Patient Contact: Shake Hands, Hug, Fist Bump, or Just Smile?

Shelly Reese


May 20, 2014

In This Article

Balancing Hygiene and Human Touch

As far as the germ transmission goes, Dr. Schleiss notes that proper hand hygiene mitigates the risks associated with shaking hands. "If we're going to live in a world where doctors don't wash their hands, then we should go to a head nod as a way of greeting patients. But I have yet to see a study that shows there will be influenza transmission or MRSA transmission if the physician practices good hand hygiene. Hand hygiene enables us to retain an important social and therapeutic gesture."

Ironically, W. Thomas McClellan, MD, a plastic surgeon and lead author on the fist-bump pilot, couldn't agree more. "The overall goal of the study was to do one thing: to bring attention to the importance of hand washing. It's a funny way to raise attention, I know, but my goal wasn't to get rid of handshaking and supplant it with fist bumping."

Incorporating human touch into the clinical encounter in a way that is safe and hygienic isn't very complicated, says Robert Lee, MD, a family practitioner in Johnston, Iowa. It just takes awareness and good habits.

Dr. Lee washes his hands at the end of every patient encounter so that when he walks into the exam room with his next patient, he can greet him or her with a smile and a handshake. After shaking hands, he avoids touching his face by making it a point not to raise his own hands above his chest for the remainder of the encounter. If he walks into a room and a patient is hacking into his hand or showing obvious signs of an infection, he says it's easy enough to clap them on the shoulder and say something to the effect of, "That sounds awful. Let's see what's going on."

"If you walk in and you don't touch them, patients have an icky feeling when they leave," he says.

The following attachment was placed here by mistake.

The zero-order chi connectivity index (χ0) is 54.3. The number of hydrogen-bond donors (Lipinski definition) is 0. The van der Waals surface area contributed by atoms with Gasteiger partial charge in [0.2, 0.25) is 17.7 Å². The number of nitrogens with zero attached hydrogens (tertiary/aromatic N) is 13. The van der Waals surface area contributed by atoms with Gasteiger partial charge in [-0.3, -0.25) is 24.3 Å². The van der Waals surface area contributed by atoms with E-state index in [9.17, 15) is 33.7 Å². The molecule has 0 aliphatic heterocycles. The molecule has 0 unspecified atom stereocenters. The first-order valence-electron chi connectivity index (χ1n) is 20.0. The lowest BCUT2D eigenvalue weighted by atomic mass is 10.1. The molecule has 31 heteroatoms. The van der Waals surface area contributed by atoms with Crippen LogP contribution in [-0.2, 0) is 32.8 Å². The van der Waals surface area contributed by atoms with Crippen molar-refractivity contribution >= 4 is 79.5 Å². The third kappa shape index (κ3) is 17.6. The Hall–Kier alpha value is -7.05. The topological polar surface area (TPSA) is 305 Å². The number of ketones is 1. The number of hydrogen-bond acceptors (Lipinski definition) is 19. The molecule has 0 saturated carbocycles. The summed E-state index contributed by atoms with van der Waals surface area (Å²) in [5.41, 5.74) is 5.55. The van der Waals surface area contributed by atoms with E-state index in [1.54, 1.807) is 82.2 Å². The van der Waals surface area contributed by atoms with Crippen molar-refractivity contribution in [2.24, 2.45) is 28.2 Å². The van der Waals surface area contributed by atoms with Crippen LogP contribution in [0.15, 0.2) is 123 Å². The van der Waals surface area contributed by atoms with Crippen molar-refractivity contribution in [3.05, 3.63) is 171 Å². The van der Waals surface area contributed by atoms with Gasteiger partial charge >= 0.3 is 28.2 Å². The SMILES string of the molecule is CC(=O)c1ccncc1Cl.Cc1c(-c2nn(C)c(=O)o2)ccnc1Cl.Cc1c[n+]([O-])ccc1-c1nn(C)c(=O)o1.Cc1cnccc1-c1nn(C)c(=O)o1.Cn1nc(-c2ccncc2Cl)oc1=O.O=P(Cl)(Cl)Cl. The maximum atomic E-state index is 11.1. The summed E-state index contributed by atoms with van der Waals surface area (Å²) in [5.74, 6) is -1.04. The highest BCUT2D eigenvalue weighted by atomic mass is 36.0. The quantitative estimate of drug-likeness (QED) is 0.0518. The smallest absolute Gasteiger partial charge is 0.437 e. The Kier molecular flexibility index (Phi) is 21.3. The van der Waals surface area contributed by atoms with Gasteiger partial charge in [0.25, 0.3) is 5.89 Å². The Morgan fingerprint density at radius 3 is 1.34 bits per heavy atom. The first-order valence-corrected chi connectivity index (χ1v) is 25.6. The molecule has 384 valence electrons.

Not long ago, Dr. Lee says he referred a patient to a neurosurgeon whom he likes and knows to be an excellent specialist. So when he later asked the patient about the encounter, he was surprised to hear a negative report. The patient complained, "He never touched me during the entire visit."

"Those of us in family medicine know the importance of touch, but my friend who is a great guy and a great surgeon -- that's not his training. I really feel that touch is very, very important. It doesn't need to be skin-to-skin, but I think it's very important that we have physical contact with a patient -- that they know that they're not some kind of leper."

Dr. Lee says the handshake is likewise an opportunity to educate patients and model safe behaviors. After examining a patient, Dr. Lee washes his hands. If a patient wants to shake his hand at the end of the encounter, he simply raises his hands and points out that he's already washed them so as to keep the next patient safe. "They get it," he says. "No one is ever put off by that. Their reaction is, 'Right! I should have thought of that.'"

As for fist bumping, during a recent flu outbreak Dr. Lee notes that his church adopted the practice in lieu of handshaking as an alternative sign of peace. The gesture enjoyed momentary novelty -- the older ladies in the congregation seemed particularly amused by the display, says Dr. Lee -- but when the flu season subsided, "It just sort of went away. Everyone seemed ready to revert to handshaking."


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